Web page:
We live in a world where the laws of physics dictate limitations on what can and what can’t be done. And yet we also know that sometimes, exceptions to conventional rules can exist. While there’s a lot of stuff that will probably remain in the realm of science fiction, there are some that have already crossed that line. Maybe not completely. But the proof of concept is already there, and in some cases, initial tests have already proven they actually work. Here are 4 of those seemingly impossible concepts that might turn out to be realistic after all.
The concept of movement between certain points in time is one of those things you want to be able to do yourself, right? In fact, there have been a number of TV and movie plots that involve time travel, either through a time machine like Doc’s DeLorean time machine or the Legends’ Waverider; or through a superpower that can make one jump back and forth in time, just like the Flash does.
As sci-fi as it seems, a researcher has recently demonstrated that it is mathematically possible to time travel. And it has to do with the universe being curved, and its four dimensions — length, width, depth and time — being interconnected.
The short version: By building a machine that can curve space-time into a circle, passengers riding it can go forward and backward in time. The challenge is: we have to discover or create the materials needed to build this space-time machine. The good news is: if we can have those materials, the machine can be built.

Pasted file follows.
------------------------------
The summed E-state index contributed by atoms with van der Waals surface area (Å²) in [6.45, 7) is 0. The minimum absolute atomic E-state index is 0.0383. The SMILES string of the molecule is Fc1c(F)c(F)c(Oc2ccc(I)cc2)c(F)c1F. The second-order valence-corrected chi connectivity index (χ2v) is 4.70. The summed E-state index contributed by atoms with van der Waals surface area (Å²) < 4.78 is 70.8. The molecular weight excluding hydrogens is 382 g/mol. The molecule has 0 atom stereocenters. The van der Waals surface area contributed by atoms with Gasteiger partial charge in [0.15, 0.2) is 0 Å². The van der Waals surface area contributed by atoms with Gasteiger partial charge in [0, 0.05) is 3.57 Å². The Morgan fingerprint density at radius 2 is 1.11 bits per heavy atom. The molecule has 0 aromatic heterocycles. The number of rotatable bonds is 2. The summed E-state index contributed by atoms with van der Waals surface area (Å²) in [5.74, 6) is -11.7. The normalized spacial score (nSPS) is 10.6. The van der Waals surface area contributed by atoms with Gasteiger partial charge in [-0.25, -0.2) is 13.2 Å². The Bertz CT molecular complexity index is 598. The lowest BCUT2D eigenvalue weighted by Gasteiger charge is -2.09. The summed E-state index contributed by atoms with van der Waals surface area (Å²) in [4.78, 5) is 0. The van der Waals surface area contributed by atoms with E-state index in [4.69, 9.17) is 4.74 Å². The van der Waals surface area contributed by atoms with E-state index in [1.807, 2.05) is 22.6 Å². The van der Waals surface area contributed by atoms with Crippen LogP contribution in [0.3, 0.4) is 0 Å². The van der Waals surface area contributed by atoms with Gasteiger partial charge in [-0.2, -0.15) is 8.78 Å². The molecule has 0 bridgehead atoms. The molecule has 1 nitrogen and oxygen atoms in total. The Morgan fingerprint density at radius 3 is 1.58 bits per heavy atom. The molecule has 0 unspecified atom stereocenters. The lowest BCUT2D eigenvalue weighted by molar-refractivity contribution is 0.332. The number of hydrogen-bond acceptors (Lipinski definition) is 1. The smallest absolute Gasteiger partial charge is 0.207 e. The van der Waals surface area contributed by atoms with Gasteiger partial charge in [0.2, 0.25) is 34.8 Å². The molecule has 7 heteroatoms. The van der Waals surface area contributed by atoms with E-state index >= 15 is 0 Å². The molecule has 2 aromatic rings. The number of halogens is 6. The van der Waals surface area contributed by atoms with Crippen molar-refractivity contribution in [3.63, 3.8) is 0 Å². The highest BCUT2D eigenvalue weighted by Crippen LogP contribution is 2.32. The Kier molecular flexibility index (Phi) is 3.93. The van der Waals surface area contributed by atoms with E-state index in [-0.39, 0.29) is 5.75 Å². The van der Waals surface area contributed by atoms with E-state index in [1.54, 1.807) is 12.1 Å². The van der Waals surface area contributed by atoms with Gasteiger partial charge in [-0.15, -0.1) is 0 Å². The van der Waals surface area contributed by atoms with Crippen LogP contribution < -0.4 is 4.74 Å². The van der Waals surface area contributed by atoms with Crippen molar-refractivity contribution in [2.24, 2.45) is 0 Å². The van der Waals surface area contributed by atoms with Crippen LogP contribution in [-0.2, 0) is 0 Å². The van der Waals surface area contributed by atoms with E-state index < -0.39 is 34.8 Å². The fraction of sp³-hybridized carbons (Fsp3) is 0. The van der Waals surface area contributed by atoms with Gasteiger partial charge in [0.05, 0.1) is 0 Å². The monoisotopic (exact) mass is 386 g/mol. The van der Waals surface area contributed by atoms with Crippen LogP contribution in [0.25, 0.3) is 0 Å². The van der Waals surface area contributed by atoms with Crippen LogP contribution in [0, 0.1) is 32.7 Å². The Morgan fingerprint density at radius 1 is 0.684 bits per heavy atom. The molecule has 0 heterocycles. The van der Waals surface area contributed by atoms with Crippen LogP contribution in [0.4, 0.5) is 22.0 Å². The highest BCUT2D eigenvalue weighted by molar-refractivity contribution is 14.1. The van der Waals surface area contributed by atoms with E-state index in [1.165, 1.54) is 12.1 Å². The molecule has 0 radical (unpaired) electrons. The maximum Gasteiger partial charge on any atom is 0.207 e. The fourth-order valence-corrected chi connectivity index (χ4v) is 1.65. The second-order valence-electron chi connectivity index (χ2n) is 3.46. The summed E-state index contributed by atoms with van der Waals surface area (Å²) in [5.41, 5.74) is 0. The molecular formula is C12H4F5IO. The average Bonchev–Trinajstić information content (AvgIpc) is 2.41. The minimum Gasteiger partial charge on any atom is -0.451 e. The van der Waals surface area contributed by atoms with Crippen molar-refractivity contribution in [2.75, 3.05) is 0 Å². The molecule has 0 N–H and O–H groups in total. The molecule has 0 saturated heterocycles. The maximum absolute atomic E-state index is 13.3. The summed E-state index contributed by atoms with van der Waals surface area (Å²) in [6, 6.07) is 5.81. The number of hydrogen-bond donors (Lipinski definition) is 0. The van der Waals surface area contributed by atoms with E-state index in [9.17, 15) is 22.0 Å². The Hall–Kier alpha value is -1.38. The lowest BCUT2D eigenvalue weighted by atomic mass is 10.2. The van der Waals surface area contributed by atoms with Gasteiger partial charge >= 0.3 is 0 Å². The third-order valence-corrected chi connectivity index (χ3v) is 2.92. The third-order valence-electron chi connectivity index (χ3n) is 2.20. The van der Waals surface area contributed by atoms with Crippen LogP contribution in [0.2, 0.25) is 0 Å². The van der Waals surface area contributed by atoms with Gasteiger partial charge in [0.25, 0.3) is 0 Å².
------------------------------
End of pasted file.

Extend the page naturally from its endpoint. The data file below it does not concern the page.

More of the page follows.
If we could all just teleport at will, our energy problems will be over because then, we won’t need any kind of transportation to go from one place to another. But physics won’t allow it. Because the molecules in our body can’t just disappear from one spot and miraculously appear in another spot. That’s classical physics, though. In the quantum world, teleportation is in fact possible. Not for humans, but for subatomic particles. It’s known as quantum entanglement, and it’s what Einstein referred to as ‘spooky action at a distance’.
Just last year, NASA reported that they were able to successfully test quantum teleportation by firing photons in unused cables under the city of Calgary, demonstrating that even across long distances, entangled photons can transmit information to each other.
It’s pretty basic. There’s no object in the world that can remain in perpetual motion unless energy is applied to it, or its stored energy is transformed into kinetic energy. This principle held true for quite a long time. Until the advent of time crystals.
A time crystal is the perfect contradiction to what we know about matter. To begin with, it’s a kind of matter in non-equilibrium form — it’s a structure that doesn’t just repeat in space; it repeats in time too. But what distinguishes it best is the fact that it continues to move even while it is in a resting state.
Time crystals started out as a concept, but have now graduated into an actual new form of matter. Two groups of scientists have already been able to make their own time crystals. Now they have to figure out what time crystals can do for our world.
There are so many sneaky things you can do when you’re invisible. Which is probably why it’s something the Universe won’t allow. Or so we thought. Because Harry Potter’s invisibility cloak isn’t as impossible as it seems.
So far, scientists have already invented metamaterials that can be used to cloak small objects based on the principle that light waves bend around objects in our field of vision, and that light can be redirected in a way that can make an object hidden. Although this technique can only work on small, not human-sized objects, the principle behind it can be tweaked to make it work on buildings and even cities, not to make them invisible to us, but invisible to earthquakes.
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